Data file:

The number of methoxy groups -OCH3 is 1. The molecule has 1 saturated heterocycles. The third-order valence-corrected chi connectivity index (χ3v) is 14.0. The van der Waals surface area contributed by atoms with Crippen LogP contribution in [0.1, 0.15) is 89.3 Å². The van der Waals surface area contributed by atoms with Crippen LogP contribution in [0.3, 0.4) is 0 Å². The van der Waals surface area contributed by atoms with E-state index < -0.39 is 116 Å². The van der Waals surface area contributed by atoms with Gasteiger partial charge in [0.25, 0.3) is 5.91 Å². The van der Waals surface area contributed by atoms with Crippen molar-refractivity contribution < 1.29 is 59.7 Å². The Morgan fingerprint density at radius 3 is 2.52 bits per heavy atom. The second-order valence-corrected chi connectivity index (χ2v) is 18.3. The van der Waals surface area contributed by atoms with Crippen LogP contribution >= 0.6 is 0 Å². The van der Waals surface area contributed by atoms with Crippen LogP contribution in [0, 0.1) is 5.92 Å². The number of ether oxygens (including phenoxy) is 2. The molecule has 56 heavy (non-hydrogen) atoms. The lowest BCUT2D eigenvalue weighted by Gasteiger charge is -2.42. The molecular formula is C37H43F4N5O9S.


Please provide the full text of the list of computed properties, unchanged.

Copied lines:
The number of methoxy groups -OCH3 is 1. The molecule has 1 saturated heterocycles. The third-order valence-corrected chi connectivity index (χ3v) is 14.0. The van der Waals surface area contributed by atoms with Crippen LogP contribution in [0.1, 0.15) is 89.3 Å². The van der Waals surface area contributed by atoms with Crippen LogP contribution in [0.3, 0.4) is 0 Å². The van der Waals surface area contributed by atoms with E-state index < -0.39 is 116 Å². The van der Waals surface area contributed by atoms with Gasteiger partial charge in [0.25, 0.3) is 5.91 Å². The van der Waals surface area contributed by atoms with Crippen molar-refractivity contribution < 1.29 is 59.7 Å². The Morgan fingerprint density at radius 3 is 2.52 bits per heavy atom. The second-order valence-corrected chi connectivity index (χ2v) is 18.3. The van der Waals surface area contributed by atoms with Crippen LogP contribution >= 0.6 is 0 Å². The van der Waals surface area contributed by atoms with Crippen LogP contribution in [0, 0.1) is 5.92 Å². The number of ether oxygens (including phenoxy) is 2. The molecule has 56 heavy (non-hydrogen) atoms. The lowest BCUT2D eigenvalue weighted by Gasteiger charge is -2.42. The molecular formula is C37H43F4N5O9S.